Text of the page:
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March 27th – Boulder Nablus Sister City delegation visits An Najah University.

Written by: Anastacia Dadashpour


Today March 27th, the Boulder Nablus Sister City delegation spent most of the day at An Najah University. We began the day by meeting with the President, the Vice President, the Dean of the School of Education Dr. Assali, who has visited Boulder, and a panel of other university officials.

We discussed developing collaborations and educational opportunities between the two cities and and between An Najah and CU and DU. We learned that An Najah supports 132 different undergraduate, graduate and PhD level degrees and is ranked among the top 2 percent of universities in the Arab world. There are many opportunities to collaborate across fields. Their semesters are the same as the USA and they are able to transfer credits.

We were shown around the old campus and New Campus seeing the Media Center, which was profoundly well equipped and transmits a news show across the region.

We also met many students, visited the American Corner, which is a resource center for the population of Nablus and beyond.

We then had lunch with our hosts and half of the delegation went to a talk called Feminism in the Age of Trump, which Anastacia Dadashpour and Osie Adelfang led in the Women’s Studies department.

We started the conversation by asking the women what characteristics make you feel strong, give you power, define your femininity, how do you express/carry your power? We then talked a bit about intersectionality, the idea that we are all connected in a shared experience. Feminism cannot just be privileged women; we are all in a struggle together.

The women began to raise their hands to share and a trifle of sharing became a torrent. Here are a few of the notes that I took, mostly through a translator, about the Palestinian women’s comments during the hour-long conversation.

  • Women’s Rights are Human Rights
  • We have the right to be productive, to rebel, to work, to have feelings and fears, to have an active and free life inside of the home as well as outside
  • We need to have equitable partnerships between men and women
  • There is no way to separate women from the larger community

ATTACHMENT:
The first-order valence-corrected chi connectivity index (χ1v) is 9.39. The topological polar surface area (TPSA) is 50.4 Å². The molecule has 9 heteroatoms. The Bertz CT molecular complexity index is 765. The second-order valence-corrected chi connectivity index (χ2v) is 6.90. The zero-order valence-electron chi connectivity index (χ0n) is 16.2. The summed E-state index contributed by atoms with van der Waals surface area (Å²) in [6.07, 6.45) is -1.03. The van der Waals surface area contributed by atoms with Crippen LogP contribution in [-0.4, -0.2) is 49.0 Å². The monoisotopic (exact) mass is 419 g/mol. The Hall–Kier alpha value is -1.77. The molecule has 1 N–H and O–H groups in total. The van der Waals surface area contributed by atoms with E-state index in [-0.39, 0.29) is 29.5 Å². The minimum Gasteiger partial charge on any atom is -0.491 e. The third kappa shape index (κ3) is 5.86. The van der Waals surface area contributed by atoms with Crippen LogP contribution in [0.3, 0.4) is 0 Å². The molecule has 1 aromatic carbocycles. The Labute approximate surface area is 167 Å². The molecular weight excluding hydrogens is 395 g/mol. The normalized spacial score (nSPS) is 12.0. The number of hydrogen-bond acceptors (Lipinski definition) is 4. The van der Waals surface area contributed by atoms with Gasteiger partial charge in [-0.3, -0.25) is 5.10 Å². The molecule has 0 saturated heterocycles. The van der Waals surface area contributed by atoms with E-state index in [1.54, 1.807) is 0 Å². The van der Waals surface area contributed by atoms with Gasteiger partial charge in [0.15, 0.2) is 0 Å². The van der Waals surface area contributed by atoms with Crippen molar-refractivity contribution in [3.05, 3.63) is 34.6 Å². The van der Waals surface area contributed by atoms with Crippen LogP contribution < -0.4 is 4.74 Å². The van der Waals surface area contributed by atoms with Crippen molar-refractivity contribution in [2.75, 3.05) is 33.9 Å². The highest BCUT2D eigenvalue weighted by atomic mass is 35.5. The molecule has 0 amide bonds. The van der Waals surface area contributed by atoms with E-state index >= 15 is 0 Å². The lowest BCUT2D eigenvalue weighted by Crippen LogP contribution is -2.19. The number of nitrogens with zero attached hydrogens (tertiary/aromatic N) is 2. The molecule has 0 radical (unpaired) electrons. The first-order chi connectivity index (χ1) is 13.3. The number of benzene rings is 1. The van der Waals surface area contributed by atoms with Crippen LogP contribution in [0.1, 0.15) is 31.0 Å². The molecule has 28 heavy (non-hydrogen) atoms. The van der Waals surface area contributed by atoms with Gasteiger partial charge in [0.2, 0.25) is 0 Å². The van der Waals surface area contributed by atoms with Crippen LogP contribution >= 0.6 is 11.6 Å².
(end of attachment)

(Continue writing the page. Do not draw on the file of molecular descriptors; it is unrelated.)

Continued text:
• Women need more freedom in social life (One woman shared that she was unable to take a scholarship to study abroad because her father wouldn’t approve it.)
  • Socialization in upbringing supports the continuation of the suppression of women (girls are required to serve and take care of their brothers)
  • Inequality in domestic responsibility
  • There are few policies and not enough laws that protect women
  • Too many gender specific jobs
  • There is no equality in salary or benefits
  • There is stigmatization and lack of respect when women acheive positions of power
  • One woman believed that when women do achieve power she is often a puppet of a man who is trying to affect power through her (this was disputed)
  • Men receive an allowance from his employer when he becomes a father but mothers do not receive the same privilege from their employers to take care of their family. This furthers the idea that men know best how to take care of the family and should be responsible for how money is distributed in the home.
  • It is difficult for women to get insurance without a man (husband, father or brother) overseeing this for her
  • There is not one vision of the feminist movement in Palestine
  • There is a creed that women will have full rights when the Palestinians have full rights (these women challenged this by saying it is a myth and that the Palestinian people will not have full rights until all of them can work together and women have full rights to participate in every aspect of society)
  • They acknowledged that they live in a more progressive society than many other Arab countries
  • Women need to have economic power (currently a woman cannot open a bank account without a male supervisor and fathers will often confiscate their daughters’ salaries and will even refuse to let their daughters’ marry because once a daughter is married her salary is the property of the husband)
  • Education is a tool of empowerment although more women are educated and fewer women are represented in the work force
  • Women do not have the right to get their children passports or to control their travel
  • Women need to have supervision by a man to get a bank account (the man therefore has ultimate control over how that bank account is used)
  • Women are not able to change a child’s school without a male family member’s supervision
  • A positive development is that after a divorce, a woman’s ID now says that she is single, not divorced
  • One woman said that one of the mechanisms for change is being brave, trying new things and breaking stereotypes
  • One participant said that she had grown up with the strength and support of her brother and father, but after she got married her strength was taken from her by her husband
  • We spent the afternoon at a Samaritan village on their holiest of sites, Mount Gerizim. We learned that the Samaritans are a religious sect of about 800 individuals who live at this site and in a southern suburb of Tel Aviv. They profess to be the oldest Jews and hold Israeli and Palestinian ID’s and Jordanian passports. Each is fluent in Arabic, Hebrew and an old version of Hebrew similar to Aramaic.

Dinner was hosted by a local businessman, one who helped to vision and fund the Nablus Arts and Culture Festival. We had a rich conversation about the power of change through art, culture, personal communication and respect.

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